Defense Date

2010

Document Type

Dissertation

Degree Name

Doctor of Philosophy

Department

Anatomy & Neurobiology

First Advisor

Helen Fillmore

Second Advisor

Timothy Vanmeter

Abstract

Primary central nervous system (CNS) tumors are the most common solid tumors found in children. While surgery and radiotherapy still remain the standard treatment modalities in pediatric brain tumors, chemotherapy also has an important part in the management of these tumors. However, most of the available chemotherapeutic drugs have suboptimal effectiveness. Deregulation of various pro-apoptotic and anti-apoptotic pathways has been cited as a major mechanism underlying this drug resistance. The role of various serine threonine kinases, including Akt kinases, in promoting drug resistance is being extensively studied in various cancers. A complete understanding of the molecular mechanisms that underlie drug resistance, and the details regarding the specific drug resistance systems operating in medulloblastoma, will help in the development of better therapeutic strategies for these tumors. We have characterized the expression of Akt in medulloblastoma clinical samples and cell lines. The majority of tumor samples and cell lines were found to have elevated endogenous Akt signaling activity, compared with normal brain samples. Akt kinase activity is involved in cell survival, proliferation and resistance to chemo/radiotherapy in medulloblastoma. In this study, we used a novel drug which has significant activity in suppressing Akt and found that treatment with perifosine led to rapid induction of cell death in medulloblastoma cell lines. Akt inhibitor treatment induced apoptosis and cell cycle arrest. Cell cycle arrest was observed at G1 and G2 cell cycle checkpoints, accompanied by increased expression of the cell cycle inhibitor p21cip1/waf1. We further investigated the involvement of various proteins regulating apoptosis and cell cycle progression in medulloblastoma cells. We also checked the effect of perifosine on regulators of p21waf1/cip1, including Akt, MAPK pathways and p53. The effect of perifosine on the MAPK pathway was found to vary with the medulloblastoma cells line studied: for example perifosine treatment increases the activation level of MAPK in VC-312 but had no effect in DAOY cells. On the other hand, perifosine treatment resulted in a decrease in P53 in VC-312 cells without much effect in DAOY cells. Further studies are warranted to check the effect of perifosine on p21waf1/cip1 regulators. Additionally, our studies showed that the combination of perifosine with etoposide or irradiation had a greater than additive effect in DAOY medulloblastoma cells. These studies support an oncogenic role for Akt in medulloblastoma and provide evidence that the Akt inhibition by perifosine, either alone or in combination with other chemotherapeutic drugs, might be an effective therapeutic strategy for the treatment of medulloblastoma.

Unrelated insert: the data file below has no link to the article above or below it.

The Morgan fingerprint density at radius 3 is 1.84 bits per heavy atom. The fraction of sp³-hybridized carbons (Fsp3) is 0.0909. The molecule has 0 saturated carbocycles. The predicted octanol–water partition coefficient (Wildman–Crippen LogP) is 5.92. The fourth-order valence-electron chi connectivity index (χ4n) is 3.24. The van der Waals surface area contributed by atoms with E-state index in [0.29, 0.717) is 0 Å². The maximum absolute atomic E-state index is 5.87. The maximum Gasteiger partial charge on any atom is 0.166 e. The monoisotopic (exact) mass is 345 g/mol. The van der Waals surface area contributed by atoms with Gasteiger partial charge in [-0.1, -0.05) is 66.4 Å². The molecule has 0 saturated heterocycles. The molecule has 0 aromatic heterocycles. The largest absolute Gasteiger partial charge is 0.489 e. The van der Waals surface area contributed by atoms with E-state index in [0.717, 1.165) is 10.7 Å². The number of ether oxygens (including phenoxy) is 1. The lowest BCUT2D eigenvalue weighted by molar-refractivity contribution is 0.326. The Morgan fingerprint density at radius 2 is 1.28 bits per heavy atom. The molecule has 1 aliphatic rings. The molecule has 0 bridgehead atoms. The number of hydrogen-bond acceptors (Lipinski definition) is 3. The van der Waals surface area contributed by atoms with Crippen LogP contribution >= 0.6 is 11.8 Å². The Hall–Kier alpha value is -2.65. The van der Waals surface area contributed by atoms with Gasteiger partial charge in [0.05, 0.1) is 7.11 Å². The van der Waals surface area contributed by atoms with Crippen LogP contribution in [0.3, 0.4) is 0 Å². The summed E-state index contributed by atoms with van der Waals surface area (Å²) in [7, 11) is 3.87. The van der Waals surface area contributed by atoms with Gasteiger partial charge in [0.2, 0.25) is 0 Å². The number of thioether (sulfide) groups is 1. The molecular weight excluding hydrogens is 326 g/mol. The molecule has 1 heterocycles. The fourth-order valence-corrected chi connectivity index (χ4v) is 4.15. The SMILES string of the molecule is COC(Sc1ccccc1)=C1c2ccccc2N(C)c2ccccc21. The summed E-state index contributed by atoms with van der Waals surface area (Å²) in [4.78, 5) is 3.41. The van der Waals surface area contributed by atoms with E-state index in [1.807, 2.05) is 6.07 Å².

Rights

© The Author

Is Part Of

VCU University Archives

Is Part Of

VCU Theses and Dissertations

Date of Submission

May 2010

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